ECB cuts interest rates by 0.25 percentage points after two years of hikes

European Central Bank makes first move lower interest rates after hiking them 10 times since 2022

Under president Christine Lagarde, the ECB had hiked rates 10 times in succession before today. Photograph: Kirill Kudryavtsev/AFP via Getty Images

The European Central Bank (ECB) has cut interest rates for the first time in nearly five years, providing a modicum of relief for mortgage holders in Ireland.

However, it warned that pricing pressures across the bloc remain strong principally because of “elevated” wage growth.

The Frankfurt-based central bank trimmed its key lending rate, the one that affects mortgage rates, by 25 basis points to 4.25 per cent, down from the record high of 4.5 per cent.

The quarter-point reduction, which had been heavily signalled in advance, will reduce the monthly repayments on every €100,000 of tracker mortgage debt by €12 to €13. That means the average tracker customer with €200,000 remaining over 10 or 15 years will save around €25 a month.

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Based on an updated assessment of the inflationary outlook, “it is now appropriate to moderate the degree of monetary policy restriction after nine months of holding rates steady,” the ECB said, noting inflation has fallen by 2.5 per cent since its last monetary policy change in September 2023.

However, it cautioned that “despite the progress” domestic price pressures remain strong as wage growth is elevated and therefore “inflation is likely to stay above target well into next year”.

ECB’s pivot on rates comes with uncertain outlookOpens in new window ]

The bank also revised its projections for both headline and core inflation, suggesting headline price growth across the bloc would average 2.5 per cent in 2024, 2.2 per cent in 2025 and 1.9 per cent in 2026.

Underlying inflation, which excludes energy and food, is expected to average 2.8 per cent this year, 2.2 per cent in 2025 and 2 per cent in 2026.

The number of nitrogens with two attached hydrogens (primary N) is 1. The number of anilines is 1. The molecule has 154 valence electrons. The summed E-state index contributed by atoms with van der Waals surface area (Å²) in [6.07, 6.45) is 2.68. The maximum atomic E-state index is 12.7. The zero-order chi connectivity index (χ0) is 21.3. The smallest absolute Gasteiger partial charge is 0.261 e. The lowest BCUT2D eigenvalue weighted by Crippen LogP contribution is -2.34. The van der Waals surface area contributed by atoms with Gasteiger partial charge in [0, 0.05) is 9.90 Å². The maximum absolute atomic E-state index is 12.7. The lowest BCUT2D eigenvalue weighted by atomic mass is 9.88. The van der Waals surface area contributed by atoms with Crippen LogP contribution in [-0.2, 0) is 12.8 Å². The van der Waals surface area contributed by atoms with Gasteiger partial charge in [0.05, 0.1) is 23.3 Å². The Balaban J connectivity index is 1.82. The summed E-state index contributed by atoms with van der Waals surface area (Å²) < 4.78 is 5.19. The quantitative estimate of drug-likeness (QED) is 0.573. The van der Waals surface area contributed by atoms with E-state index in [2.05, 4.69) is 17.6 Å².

“We are determined to ensure that inflation returns to our 2 per cent medium-term target in a timely manner,” ECB president Christine Lagarde said.

Interest rates will remain high, even as the ECB starts cuttingOpens in new window ]

“We will keep policy rates sufficiently restrictive for as long as necessary to achieve this aim. We will continue to follow a data-dependent and meeting-by-meeting approach to determining the appropriate level and duration of restriction,” she said, leaving market analysts none the wiser as whether there would be a further interest rate cut in July.

Carsten Brzeski, an economist at Dutch bank ING, described the ECB’s rate cut as “one of the best-telegraphed moves in monetary policy history” but warned Frankfurt could be deterred by “negative inflation surprises”.

Markets have been pricing in another two rate reductions this year but the future path for consumer prices remains uncertain.

Smart Money: Interest rates will remain high, even as the ECB starts cuttingOpens in new window ]

The surprise uptick in euro zone inflation in May – it accelerated to 2.6 per cent – suggests it could prove stickier than expected, as has been the case in the US where the Federal Reserve has delayed its own cycle of rate cuts.

The increase in inflation last month was fuelled by price growth in the services sector which in turn was linked to wage growth. That worries economists as it raises the prospect of wage increases and inflation pushing each other ever higher. That scenario, known as a wage-price spiral, would make it much tougher to tame inflation.

Workers in several sectors are demanding better remuneration to make up for declines in real income over the past two years.

A key gauge of euro area wages, published last month, failed to slow as policymakers had hoped, suggesting price pressures, particularly in the services sector, may take longer to tame.

At the same time, the euro zone economy bounced back stronger than anticipated in the first quarter after dipping into negative territory at the end of last year.

The positive economic growth is seen as likely to keep upward pressure on prices, potentially making policymakers wary about reducing rates too quickly.

The ECB’s unprecedented hiking of interest rates between July 2022 and September 2023 – it lifted rates on 10 consecutive occasions – has contributed to bringing down the headline inflation rate from a peak of 10.6 per cent in October 2022 to 2.6 per cent last month.

Eoin Burke-Kennedy

Eoin Burke-Kennedy

Eoin Burke-Kennedy is Economics Correspondent of The Irish Times